• If you already know Ruby, this book will improve your Ruby knowledge, with in-depth coverage of how to use Ruby’s most flexible and dynamic features.
  • If you are a Ruby expert, you’ll find something knew here, especially if you haven’t been able to keep up with the latest Ruby features

We’ve worked really hard to make this book accessible at all levels of the Ruby community, please buy it.

Q: You? Are writing this? Really? How did this even happen?

Would you believe that I asked?

One of the things I’ve been doing as part of my job is onboarding new developers with a brief Ruby and Rails tutorial. As part of that, we give them a list of resources for more information. One of those resources, of course, is the Pickaxe Book: Programming Ruby by Dave Thomas, Andy Hunt, and Chad Fowler. Anyway, I realized that the fourth and most recent version of the book came out in 2013, and it hadn’t been updated for several versions of Ruby.

This, I thought, was a real problem for the Ruby community that one of it’s foundational books was no longer up-to-date (there are several great Ruby books from the early 2010s that could stand a refresh, honestly). After thinking about it for a bit, I emailed Pragmatic’s CEO and asked if there were any plans to update the book and kind of quietly added that I’d be willing to help if there weren’t plans. Pragmatic’s CEO came back to me and after checking with Dave, Andy, and Chad, said that there were no plans that he knew of. He invited me to pitch an outline of what needed to be updated and give a rough estimate of how much of the book needed to be changed.

Well, that escalated quickly, I thought.

I went back through the fourth edition of the book chapter by chapter identifying where there seemed to have been changes or where new material needed to be added.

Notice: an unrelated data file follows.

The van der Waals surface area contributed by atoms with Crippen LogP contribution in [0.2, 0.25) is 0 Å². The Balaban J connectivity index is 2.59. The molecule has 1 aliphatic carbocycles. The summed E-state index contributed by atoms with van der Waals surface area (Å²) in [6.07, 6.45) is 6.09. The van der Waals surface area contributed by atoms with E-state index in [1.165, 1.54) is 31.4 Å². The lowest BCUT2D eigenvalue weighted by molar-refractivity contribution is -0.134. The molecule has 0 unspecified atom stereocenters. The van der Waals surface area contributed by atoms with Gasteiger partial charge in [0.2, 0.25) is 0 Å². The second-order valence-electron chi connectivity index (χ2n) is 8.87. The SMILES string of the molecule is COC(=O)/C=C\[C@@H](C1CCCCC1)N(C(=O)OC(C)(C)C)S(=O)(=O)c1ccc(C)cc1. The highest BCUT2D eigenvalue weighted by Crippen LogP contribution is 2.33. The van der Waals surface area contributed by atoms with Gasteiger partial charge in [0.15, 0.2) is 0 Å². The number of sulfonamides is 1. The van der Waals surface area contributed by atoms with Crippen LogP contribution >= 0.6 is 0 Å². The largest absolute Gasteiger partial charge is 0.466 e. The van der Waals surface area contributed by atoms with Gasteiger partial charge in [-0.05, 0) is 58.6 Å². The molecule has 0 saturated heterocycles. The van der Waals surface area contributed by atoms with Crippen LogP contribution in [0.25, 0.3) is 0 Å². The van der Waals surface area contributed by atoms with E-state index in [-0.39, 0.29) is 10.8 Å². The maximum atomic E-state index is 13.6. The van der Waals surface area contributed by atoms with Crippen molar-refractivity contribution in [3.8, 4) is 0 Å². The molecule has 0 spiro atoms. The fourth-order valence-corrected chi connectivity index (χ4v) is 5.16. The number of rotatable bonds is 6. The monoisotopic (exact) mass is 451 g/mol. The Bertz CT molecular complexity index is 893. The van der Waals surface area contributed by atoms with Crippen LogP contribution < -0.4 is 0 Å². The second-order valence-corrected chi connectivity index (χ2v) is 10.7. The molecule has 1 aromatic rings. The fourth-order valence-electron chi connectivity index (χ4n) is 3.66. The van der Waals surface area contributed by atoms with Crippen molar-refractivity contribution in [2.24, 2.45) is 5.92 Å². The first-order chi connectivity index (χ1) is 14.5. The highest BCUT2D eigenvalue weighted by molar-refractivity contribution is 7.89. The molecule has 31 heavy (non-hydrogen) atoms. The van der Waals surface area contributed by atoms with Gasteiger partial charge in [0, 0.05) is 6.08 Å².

I don’t know what went on between Pragmatic and the existing authors, and even if I did know it’s not my story to tell, but the next thing that happened was that Pragmatic made me an offer to update the book. Everybody has been very supportive, and it’s all been exciting and terrifying.

Q: Didn’t you have other books this year?

Yes, thanks for asking.

Both of my 2021 book releases got second editions for 2022 based on substantial changes to their underlying libraries, both of which are available as ebooks and in print.

  • Tailwind Book: Second Edition: The brief little Tailwind book was substantially made out of date very quickly by the JIT compiler in Tailwind 3.0, so we did a quick update. Which is now somewhat less out of date.
  • Modern Front-End Development For Rails: Second Edition: Or, as I like to call it, Moderner Front-End Development For Rails. Rails 7 added a bunch of features that basically blew the book up, again, but for the better, because it enabled me to get rid of Webpack and Webpacker, and the book’s code is more manageable because of it.

Q: Can I give feedback?

Yes! We are actively looking for people’s feedback!

The official The official channel for feedback is And there is a specific link for reporting errors at

Also, you can contact me on Twitter (@noelrap, at least as long as that lasts), or on Mastodon (

Thanks for reading, please buy the book, I hope to see some of you in Houston for RubyConf.